Chia is one of the buzz word of the moment in the healthy/whole foods/green worlds. But these tiny superfood seeds deserve their super healthy food title. Chia seeds come from a flowering plant in the mint family that’s native to Mexico and Guatemala, and history suggests it was a very important food crop for the Aztecs.

The little seeds — which comes in either white or a dark brown and black colour have a huge nutritional profile. For 100 grams of those little marvels, you will have 16,5 grams proteins and 34,4 grams fibers. They are also high in calcium (631 mg for 100 grams), magnesium (335 mg for 100 grams), phosphorus (860 mg for 100 grams) and potassium (407 mg for 100 grams), those four as well as the proteins are all important for bone health.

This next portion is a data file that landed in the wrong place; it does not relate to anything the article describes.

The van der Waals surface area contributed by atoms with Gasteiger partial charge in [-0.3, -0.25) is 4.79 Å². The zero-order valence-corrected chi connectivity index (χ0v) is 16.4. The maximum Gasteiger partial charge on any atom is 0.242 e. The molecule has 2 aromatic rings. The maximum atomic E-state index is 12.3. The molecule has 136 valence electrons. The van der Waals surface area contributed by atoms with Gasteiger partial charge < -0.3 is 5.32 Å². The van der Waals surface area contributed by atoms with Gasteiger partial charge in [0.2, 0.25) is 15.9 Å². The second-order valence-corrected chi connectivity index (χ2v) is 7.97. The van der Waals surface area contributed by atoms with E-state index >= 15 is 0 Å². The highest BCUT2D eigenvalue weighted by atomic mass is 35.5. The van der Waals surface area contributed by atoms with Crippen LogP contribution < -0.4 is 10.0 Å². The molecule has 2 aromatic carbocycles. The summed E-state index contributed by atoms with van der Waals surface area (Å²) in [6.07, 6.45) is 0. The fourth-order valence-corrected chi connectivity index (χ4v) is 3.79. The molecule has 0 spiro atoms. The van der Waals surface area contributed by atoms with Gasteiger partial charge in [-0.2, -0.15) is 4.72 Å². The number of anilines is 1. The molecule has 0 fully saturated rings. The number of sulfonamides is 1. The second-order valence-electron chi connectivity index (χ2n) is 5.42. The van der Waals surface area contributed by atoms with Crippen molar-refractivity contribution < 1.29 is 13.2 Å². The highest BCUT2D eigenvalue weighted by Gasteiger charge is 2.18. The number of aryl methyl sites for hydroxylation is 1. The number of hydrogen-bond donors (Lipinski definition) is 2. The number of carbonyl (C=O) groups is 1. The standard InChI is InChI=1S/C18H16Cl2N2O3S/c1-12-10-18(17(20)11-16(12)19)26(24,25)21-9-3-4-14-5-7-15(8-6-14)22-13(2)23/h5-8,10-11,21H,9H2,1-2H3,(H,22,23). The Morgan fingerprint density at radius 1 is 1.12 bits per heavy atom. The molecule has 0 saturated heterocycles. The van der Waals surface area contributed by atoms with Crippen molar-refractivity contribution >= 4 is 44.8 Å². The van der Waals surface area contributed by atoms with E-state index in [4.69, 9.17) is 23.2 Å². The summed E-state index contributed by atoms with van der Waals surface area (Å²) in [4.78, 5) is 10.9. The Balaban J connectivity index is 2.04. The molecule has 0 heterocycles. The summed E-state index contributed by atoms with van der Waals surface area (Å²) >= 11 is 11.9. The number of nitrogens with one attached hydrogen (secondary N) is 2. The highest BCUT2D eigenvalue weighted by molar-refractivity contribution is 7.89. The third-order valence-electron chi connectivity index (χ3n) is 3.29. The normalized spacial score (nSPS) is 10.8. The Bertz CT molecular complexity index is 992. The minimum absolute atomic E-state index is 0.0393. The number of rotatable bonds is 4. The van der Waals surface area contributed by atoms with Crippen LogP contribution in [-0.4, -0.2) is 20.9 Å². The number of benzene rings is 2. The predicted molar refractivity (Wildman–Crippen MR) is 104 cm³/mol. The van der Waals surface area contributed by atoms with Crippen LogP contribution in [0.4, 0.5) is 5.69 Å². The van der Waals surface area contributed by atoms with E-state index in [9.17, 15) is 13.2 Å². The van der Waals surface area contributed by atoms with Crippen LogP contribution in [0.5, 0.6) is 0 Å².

Chia seeds have many benefits for your health; they’re known to help with type-2 diabetes as they slow down digestion. They have a stabilizing effect on blood sugar which fights insulin resistance-known for increasing belly fat. 

Chia seeds are so easy to incorporate to your diet, because their taste is rather neutral, they can be added to pretty much anything and they are gluten free. They don’t need to be grounded like flax seeds which make them easier to prepare.  You can sprinkle them on yogurt, cereal, vegetables or even rice dishes. They can be eaten raw, soaked in juice, added to porridge and puddings or added to baked goods. I use them often at Le Comptoir, and you can find several recipes which includes chia seeds, such as the Morning Cookies, the Muesli Muffins, the Back to School Biscuits or the Peanut Butter Cookies. Feel free to add your own suggestions.